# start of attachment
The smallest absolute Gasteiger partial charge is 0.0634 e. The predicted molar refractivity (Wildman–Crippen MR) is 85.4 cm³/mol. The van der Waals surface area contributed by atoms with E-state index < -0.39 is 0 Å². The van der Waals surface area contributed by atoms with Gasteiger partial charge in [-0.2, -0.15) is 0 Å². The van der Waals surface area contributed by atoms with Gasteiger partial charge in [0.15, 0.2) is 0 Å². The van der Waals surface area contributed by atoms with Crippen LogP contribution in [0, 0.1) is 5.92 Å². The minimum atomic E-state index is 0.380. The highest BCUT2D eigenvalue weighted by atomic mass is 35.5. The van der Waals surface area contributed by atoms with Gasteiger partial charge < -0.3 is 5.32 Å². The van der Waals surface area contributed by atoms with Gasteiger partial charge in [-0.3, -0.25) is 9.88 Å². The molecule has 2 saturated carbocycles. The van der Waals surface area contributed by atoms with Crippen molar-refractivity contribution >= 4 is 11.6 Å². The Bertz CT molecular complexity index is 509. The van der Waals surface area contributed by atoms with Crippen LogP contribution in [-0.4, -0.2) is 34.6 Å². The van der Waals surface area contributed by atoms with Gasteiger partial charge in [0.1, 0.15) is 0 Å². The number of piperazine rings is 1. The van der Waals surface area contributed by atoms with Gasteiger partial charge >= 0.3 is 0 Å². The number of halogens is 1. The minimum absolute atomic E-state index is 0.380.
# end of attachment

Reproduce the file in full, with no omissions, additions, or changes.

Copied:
The smallest absolute Gasteiger partial charge is 0.0634 e. The predicted molar refractivity (Wildman–Crippen MR) is 85.4 cm³/mol. The van der Waals surface area contributed by atoms with E-state index < -0.39 is 0 Å². The van der Waals surface area contributed by atoms with Gasteiger partial charge in [-0.2, -0.15) is 0 Å². The van der Waals surface area contributed by atoms with Gasteiger partial charge in [0.15, 0.2) is 0 Å². The van der Waals surface area contributed by atoms with Crippen LogP contribution in [0, 0.1) is 5.92 Å². The minimum atomic E-state index is 0.380. The highest BCUT2D eigenvalue weighted by atomic mass is 35.5. The van der Waals surface area contributed by atoms with Gasteiger partial charge < -0.3 is 5.32 Å². The van der Waals surface area contributed by atoms with Gasteiger partial charge in [-0.3, -0.25) is 9.88 Å². The molecule has 2 saturated carbocycles. The van der Waals surface area contributed by atoms with Crippen molar-refractivity contribution >= 4 is 11.6 Å². The Bertz CT molecular complexity index is 509. The van der Waals surface area contributed by atoms with Crippen LogP contribution in [-0.4, -0.2) is 34.6 Å². The van der Waals surface area contributed by atoms with Gasteiger partial charge in [0.1, 0.15) is 0 Å². The number of piperazine rings is 1. The van der Waals surface area contributed by atoms with Gasteiger partial charge >= 0.3 is 0 Å². The number of halogens is 1. The minimum absolute atomic E-state index is 0.380.